Diagnosing Healthcare Security
Multi-site deployment requires centralized monitoring, diverse security technologies
- By Brian Carle
- Jun 01, 2016
Healthcare systems represent one of the most challenging environments
to secure. The need to balance an appropriate level of
security while providing a welcoming environment geared towards
patient care is essential. Video security deployments for
hospitals often share characteristics such as being a multi-site
deployment requiring centralized monitoring and the need to
integrate a diverse but complimentary set of security technologies.
These requirements drive planning and design considerations of video surveillance
and enterprise VMS deployments.
SECURITY CHALLENGES AND INTEGRATION
Hospitals are unique in that security challenges specific to particular industries
are all brought together in one organization. In addition to general areas, hospitals
often have restaurants, gift shops, pharmacies, holding cells for the treatment
of inmates and psychiatric treatment areas—all presenting unique technology requirements.
As a result, the blend of security technologies is often broader than
with other types of organizations. Video, access control, point of sale integration,
millimeter wave weapons detection, body-worn cameras and other tools may be
deployed and integrated together in a hospital’s security program.
The trend toward integration of video and access
control has become standard practice in modern hospital
deployments. One example of the need is the frequent
incidence of tailgating, or holding the door for
someone who has not presented an authorized credential
to enter a secured area. When access control is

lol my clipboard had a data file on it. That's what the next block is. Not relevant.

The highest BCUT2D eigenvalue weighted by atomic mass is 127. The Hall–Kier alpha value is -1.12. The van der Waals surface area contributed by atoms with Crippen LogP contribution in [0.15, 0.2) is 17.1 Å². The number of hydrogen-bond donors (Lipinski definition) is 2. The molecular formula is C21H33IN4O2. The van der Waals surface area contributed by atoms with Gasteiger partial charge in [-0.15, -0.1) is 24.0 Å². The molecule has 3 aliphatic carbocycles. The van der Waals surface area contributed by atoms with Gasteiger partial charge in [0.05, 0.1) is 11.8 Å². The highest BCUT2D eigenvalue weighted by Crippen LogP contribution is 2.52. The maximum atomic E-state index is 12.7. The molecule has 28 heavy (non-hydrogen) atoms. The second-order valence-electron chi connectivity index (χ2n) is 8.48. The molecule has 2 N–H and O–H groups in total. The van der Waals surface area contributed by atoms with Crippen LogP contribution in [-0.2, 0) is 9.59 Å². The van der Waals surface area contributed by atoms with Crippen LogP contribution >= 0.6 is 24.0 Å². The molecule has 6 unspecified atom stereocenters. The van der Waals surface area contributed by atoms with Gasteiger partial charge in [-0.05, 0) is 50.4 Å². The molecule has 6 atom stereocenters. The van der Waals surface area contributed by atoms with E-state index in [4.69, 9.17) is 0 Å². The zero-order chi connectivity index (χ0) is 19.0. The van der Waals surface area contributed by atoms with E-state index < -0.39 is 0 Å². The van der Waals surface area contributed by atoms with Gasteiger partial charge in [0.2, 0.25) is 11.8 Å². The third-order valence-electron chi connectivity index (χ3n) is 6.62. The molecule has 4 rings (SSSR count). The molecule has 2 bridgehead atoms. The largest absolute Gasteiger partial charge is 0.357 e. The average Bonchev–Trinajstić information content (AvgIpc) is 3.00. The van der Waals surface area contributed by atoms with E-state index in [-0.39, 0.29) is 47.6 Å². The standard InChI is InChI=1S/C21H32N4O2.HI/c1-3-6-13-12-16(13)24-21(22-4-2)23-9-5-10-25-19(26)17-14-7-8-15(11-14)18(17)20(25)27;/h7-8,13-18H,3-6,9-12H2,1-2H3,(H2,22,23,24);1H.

integrated with video, each access event is linked to a
video recording from the corresponding camera at the
time of the event. This makes visual verification of
who entered an area very simple, which in the case of
tailgating can be the only record of the person’s entry
when investigating an event.
Infant security systems, which track infant location
and family association, can be setup to alarm the
VMS system and cause video to call up automatically
on monitoring computers. As one of the more significant
security concerns for hospitals, infant abduction
requires real-time, proactive response. Integration
provides an instant visual of who is with an infant
when an alarm triggers which can display on many
computers simultaneously using a VMS pop up video
Cafeteria and gift shop areas benefit from integration
with the point of sale system. A POS and video
integration allow investigators to visually verify transactions.
Receipt data is recorded and associated with
the video recording from the closest camera. Bringing
together receipt data with the video makes it simple
to identify incidents such as a customer leaving with
more merchandise than was purchased or if a return
was processed without a customer present, both common
causes of retail fraud.
If weapons detection and patient perception are
concerns, portable millimeter wave weapons detection
systems (similar to body scanning systems at airports)
are unobtrusive when concealed within a planter or
other enclosure and can provide weapons detection at
higher risk entrance points in hospitals, such as the
emergency room. With integration to the VMS, video
from a corresponding camera can pop up, alerting
monitoring staff that a person has entered who may
Liability concerns can necessitate that a hospital’s
video security design require higher frame rate recording
and redundant coverage. A frequent concern